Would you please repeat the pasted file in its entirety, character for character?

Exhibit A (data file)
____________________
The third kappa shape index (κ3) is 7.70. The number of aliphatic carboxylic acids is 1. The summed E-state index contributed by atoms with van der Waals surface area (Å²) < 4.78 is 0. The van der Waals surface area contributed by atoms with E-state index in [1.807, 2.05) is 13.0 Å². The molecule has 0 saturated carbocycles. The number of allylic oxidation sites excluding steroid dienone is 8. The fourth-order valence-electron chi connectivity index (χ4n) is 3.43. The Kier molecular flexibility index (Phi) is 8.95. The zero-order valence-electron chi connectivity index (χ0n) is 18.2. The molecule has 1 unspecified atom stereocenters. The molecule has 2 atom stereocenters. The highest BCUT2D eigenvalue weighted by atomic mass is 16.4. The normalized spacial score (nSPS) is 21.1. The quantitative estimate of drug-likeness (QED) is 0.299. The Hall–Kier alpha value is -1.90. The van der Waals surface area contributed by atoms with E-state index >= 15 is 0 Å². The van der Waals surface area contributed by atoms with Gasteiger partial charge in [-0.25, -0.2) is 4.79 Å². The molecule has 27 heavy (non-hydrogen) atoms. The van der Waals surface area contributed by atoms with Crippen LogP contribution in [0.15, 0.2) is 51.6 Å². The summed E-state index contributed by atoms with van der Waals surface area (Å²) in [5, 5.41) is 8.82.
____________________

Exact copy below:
The third kappa shape index (κ3) is 7.70. The number of aliphatic carboxylic acids is 1. The summed E-state index contributed by atoms with van der Waals surface area (Å²) < 4.78 is 0. The van der Waals surface area contributed by atoms with E-state index in [1.807, 2.05) is 13.0 Å². The molecule has 0 saturated carbocycles. The number of allylic oxidation sites excluding steroid dienone is 8. The fourth-order valence-electron chi connectivity index (χ4n) is 3.43. The Kier molecular flexibility index (Phi) is 8.95. The zero-order valence-electron chi connectivity index (χ0n) is 18.2. The molecule has 1 unspecified atom stereocenters. The molecule has 2 atom stereocenters. The highest BCUT2D eigenvalue weighted by atomic mass is 16.4. The normalized spacial score (nSPS) is 21.1. The quantitative estimate of drug-likeness (QED) is 0.299. The Hall–Kier alpha value is -1.90. The van der Waals surface area contributed by atoms with E-state index >= 15 is 0 Å². The van der Waals surface area contributed by atoms with Gasteiger partial charge in [-0.25, -0.2) is 4.79 Å². The molecule has 27 heavy (non-hydrogen) atoms. The van der Waals surface area contributed by atoms with Crippen LogP contribution in [0.15, 0.2) is 51.6 Å². The summed E-state index contributed by atoms with van der Waals surface area (Å²) in [5, 5.41) is 8.82.